By Dwight Schuh, Editor
FOR THE BIG GAME ISSUE 2003, I wrote an editorial called "So you Want to be A Writer?" We have received an amazing number of manuscript/photo submissions as a result. That's good. We want you, our readers, to contribute. After all, it is your magazine.
To help you make winning submissions, I will offer a couple of additional suggestions. Regarding photo submission, we far prefer to receive prints and slides. If you submit photos in one of these formats, make sure all of your photos have your name on them. We receive innumerable photos with no name, and if these ever get separated from the manuscript, we have no way of identifying the owner.
We also will accept photos on CD, but we then need printed versions for quick evaluation. We usually cannot use photos submitted via e-mail, because they lack adequate resolution.
For all photos we must have complete explanations. The best way to do this is to number each photo and then to type up a numbered caption sheet corresponding to the numbered photos. For each photo provide the who, what, when, where, why, and how. We must have this information to write up captions for the magazine.
To reiterate another point, take care in shooting field photos. Try to take kill shots where you actually bagged your trophy; pose animals in a respectful way; clean up all blood; and make sure the tongue is not hanging out. Also take various angles to make sure you get some good shots. Some angles show antlers and horns far better than others.
Manuscript presentation is always important. All manuscripts must be typed, not handwritten (yes, we do receive handwritten manuscripts), and the length must conform to our norms. We have received manuscripts of 20 to 30 typed, singled-spaced pages that contain 10,000 words and more. While these may be interesting, they are essentially unusable in a magazine like Bowhunter. Our average feature article length is about 2,000 words, and all feature manuscripts must be fairly close to this, give or take 5 to10 percent.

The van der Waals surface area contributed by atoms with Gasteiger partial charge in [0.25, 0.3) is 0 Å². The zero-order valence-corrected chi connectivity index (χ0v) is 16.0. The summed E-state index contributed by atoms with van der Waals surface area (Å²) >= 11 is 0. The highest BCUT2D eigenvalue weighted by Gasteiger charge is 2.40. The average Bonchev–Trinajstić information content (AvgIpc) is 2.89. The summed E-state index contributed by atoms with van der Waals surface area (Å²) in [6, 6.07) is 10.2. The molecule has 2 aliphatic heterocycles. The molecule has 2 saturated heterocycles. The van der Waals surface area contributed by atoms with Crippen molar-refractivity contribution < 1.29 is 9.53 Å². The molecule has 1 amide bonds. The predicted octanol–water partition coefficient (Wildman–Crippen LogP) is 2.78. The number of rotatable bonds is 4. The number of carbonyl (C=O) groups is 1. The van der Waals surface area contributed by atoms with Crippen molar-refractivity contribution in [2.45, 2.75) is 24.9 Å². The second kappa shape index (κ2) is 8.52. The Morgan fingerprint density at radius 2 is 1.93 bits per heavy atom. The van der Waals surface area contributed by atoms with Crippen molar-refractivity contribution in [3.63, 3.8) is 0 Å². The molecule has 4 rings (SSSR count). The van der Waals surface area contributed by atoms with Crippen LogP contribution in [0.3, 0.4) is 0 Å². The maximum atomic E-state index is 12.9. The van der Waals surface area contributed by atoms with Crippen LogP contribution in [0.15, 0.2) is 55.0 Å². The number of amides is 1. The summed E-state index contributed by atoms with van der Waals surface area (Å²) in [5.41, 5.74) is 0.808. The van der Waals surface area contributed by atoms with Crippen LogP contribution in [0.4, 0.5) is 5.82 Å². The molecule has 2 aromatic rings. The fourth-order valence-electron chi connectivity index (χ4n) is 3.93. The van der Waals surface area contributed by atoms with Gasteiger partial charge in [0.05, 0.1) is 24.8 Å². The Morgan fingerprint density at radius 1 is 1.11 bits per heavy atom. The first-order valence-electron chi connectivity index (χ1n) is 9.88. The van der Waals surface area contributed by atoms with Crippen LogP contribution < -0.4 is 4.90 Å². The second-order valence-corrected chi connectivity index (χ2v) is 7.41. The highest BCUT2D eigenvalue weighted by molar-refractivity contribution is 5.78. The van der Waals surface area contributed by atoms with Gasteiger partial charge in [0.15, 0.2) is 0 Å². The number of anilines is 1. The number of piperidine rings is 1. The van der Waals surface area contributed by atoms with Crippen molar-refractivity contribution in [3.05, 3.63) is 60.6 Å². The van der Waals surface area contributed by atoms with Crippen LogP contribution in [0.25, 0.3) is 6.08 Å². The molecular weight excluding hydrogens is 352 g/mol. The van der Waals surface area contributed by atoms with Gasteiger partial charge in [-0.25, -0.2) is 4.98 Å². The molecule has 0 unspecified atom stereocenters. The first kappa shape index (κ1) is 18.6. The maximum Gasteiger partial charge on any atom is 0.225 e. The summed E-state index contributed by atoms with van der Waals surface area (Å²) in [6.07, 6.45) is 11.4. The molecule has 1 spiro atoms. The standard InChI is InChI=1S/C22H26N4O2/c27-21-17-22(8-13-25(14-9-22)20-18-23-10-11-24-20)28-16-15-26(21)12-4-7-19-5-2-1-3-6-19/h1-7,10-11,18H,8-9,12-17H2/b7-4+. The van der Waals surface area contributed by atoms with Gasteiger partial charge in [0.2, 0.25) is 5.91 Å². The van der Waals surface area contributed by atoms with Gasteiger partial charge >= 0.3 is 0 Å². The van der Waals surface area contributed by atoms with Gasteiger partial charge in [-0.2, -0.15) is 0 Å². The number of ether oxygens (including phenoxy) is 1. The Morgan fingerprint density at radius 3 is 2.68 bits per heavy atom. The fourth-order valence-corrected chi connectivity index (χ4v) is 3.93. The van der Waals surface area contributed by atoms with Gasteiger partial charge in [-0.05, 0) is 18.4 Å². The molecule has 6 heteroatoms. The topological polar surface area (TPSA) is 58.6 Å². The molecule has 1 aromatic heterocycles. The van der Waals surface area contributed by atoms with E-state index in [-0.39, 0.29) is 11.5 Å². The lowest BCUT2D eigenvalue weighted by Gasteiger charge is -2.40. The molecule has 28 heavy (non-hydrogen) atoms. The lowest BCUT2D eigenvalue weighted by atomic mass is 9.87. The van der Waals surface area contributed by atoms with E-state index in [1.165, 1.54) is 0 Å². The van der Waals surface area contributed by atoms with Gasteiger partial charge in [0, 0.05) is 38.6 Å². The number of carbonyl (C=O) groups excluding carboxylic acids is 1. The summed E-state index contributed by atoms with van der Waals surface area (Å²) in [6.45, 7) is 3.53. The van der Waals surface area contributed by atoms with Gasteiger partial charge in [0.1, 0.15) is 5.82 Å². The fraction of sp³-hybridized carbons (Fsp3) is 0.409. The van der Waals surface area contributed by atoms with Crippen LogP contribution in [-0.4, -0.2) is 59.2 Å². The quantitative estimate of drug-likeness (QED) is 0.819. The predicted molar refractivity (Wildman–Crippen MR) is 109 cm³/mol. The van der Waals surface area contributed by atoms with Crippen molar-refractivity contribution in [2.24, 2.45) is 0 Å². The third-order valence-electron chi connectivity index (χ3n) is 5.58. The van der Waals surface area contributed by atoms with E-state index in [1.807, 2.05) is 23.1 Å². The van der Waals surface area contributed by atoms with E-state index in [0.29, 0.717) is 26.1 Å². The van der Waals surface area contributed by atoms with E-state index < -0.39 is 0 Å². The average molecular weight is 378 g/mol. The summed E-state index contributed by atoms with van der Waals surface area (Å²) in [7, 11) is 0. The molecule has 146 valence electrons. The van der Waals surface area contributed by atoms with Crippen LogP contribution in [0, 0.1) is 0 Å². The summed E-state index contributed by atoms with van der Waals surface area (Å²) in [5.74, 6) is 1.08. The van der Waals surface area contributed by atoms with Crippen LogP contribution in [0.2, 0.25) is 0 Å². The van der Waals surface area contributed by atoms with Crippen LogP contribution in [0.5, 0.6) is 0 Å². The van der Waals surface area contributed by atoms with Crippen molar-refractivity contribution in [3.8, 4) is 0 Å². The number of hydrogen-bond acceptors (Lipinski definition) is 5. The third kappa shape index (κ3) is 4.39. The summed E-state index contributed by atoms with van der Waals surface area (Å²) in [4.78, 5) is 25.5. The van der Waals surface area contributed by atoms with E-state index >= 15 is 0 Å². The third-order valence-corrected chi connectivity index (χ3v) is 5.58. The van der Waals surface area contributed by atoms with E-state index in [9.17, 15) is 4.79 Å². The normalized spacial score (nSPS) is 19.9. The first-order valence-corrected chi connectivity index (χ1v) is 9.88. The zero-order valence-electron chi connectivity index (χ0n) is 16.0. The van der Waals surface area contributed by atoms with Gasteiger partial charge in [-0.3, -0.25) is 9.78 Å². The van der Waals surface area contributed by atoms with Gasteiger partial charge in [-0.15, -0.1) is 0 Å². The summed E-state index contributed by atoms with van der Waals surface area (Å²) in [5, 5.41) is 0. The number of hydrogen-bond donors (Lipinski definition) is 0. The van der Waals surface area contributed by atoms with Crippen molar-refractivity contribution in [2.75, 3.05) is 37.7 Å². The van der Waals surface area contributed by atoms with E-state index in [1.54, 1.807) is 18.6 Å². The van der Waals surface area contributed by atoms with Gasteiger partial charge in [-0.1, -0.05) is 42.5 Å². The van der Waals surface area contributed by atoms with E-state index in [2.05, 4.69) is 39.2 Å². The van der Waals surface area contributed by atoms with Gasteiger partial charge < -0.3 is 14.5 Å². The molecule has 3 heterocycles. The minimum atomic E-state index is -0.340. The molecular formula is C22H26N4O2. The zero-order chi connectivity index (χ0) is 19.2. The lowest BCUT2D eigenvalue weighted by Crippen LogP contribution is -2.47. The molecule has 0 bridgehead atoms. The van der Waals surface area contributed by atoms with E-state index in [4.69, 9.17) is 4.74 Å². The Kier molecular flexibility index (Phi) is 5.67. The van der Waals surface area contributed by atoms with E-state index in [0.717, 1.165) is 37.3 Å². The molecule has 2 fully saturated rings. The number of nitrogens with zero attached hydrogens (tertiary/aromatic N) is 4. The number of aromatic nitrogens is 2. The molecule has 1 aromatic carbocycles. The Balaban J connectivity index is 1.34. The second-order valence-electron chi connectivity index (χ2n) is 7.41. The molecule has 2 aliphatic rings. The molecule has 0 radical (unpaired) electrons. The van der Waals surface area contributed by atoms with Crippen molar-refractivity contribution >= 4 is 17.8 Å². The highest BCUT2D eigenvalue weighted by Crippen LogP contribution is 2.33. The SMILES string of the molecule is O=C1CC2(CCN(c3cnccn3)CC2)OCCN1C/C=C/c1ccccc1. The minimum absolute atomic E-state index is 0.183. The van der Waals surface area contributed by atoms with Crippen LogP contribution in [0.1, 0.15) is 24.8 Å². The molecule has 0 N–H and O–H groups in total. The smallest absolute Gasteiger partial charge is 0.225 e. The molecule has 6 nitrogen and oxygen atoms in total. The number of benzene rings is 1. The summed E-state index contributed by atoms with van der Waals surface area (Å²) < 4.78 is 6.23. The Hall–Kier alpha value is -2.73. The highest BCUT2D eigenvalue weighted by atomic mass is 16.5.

Perhaps a general guideline on the shape of a feature article would be helpful, too. Most features have four elements: 1) Lead. This is the opening, which may be anywhere from a sentence to several paragraphs long. It must be exciting or dramatic to capture the interest of readers. 2) Statement of theme. Directly following the lead, the theme should be clearly stated in a short paragraph or two. Every story must have a strong theme. 3) Body. This section contains the bulk of the story. It normally consists of four or five main points that expand on and complete the theme. 4) Ending. The ending can be from a sentence to a paragraph long. It should in some way complete the theme and wrap up the story. Often the ending ties back into the lead to bring the story full circle. A good ending snaps a story shut on a high note. Like this.